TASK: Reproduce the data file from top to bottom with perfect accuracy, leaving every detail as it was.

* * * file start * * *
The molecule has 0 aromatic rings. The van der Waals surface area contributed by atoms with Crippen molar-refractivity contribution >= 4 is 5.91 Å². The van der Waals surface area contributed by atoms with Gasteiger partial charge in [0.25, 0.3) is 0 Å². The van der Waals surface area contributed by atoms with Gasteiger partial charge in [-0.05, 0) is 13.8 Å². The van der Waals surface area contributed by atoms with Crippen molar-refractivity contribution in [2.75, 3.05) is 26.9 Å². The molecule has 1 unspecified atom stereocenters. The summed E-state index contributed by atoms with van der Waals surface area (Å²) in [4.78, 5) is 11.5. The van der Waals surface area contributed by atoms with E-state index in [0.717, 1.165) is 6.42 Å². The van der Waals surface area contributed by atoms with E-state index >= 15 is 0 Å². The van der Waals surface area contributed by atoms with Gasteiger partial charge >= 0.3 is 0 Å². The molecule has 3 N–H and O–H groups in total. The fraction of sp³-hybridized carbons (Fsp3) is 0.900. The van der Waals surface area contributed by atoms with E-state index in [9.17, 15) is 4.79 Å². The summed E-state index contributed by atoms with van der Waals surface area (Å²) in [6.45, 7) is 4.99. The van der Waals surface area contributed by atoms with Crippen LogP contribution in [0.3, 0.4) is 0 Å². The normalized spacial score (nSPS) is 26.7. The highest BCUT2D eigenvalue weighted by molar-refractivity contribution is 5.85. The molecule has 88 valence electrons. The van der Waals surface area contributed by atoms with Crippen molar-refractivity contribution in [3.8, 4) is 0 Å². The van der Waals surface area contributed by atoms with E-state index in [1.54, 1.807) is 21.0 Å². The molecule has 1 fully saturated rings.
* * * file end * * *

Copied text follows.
The molecule has 0 aromatic rings. The van der Waals surface area contributed by atoms with Crippen molar-refractivity contribution >= 4 is 5.91 Å². The van der Waals surface area contributed by atoms with Gasteiger partial charge in [0.25, 0.3) is 0 Å². The van der Waals surface area contributed by atoms with Gasteiger partial charge in [-0.05, 0) is 13.8 Å². The van der Waals surface area contributed by atoms with Crippen molar-refractivity contribution in [2.75, 3.05) is 26.9 Å². The molecule has 1 unspecified atom stereocenters. The summed E-state index contributed by atoms with van der Waals surface area (Å²) in [4.78, 5) is 11.5. The van der Waals surface area contributed by atoms with E-state index in [0.717, 1.165) is 6.42 Å². The van der Waals surface area contributed by atoms with E-state index >= 15 is 0 Å². The van der Waals surface area contributed by atoms with Gasteiger partial charge >= 0.3 is 0 Å². The molecule has 3 N–H and O–H groups in total. The fraction of sp³-hybridized carbons (Fsp3) is 0.900. The van der Waals surface area contributed by atoms with E-state index in [9.17, 15) is 4.79 Å². The summed E-state index contributed by atoms with van der Waals surface area (Å²) in [6.45, 7) is 4.99. The van der Waals surface area contributed by atoms with Crippen LogP contribution in [0.3, 0.4) is 0 Å². The normalized spacial score (nSPS) is 26.7. The highest BCUT2D eigenvalue weighted by molar-refractivity contribution is 5.85. The molecule has 88 valence electrons. The van der Waals surface area contributed by atoms with Crippen molar-refractivity contribution in [3.8, 4) is 0 Å². The van der Waals surface area contributed by atoms with E-state index in [1.54, 1.807) is 21.0 Å². The molecule has 1 fully saturated rings.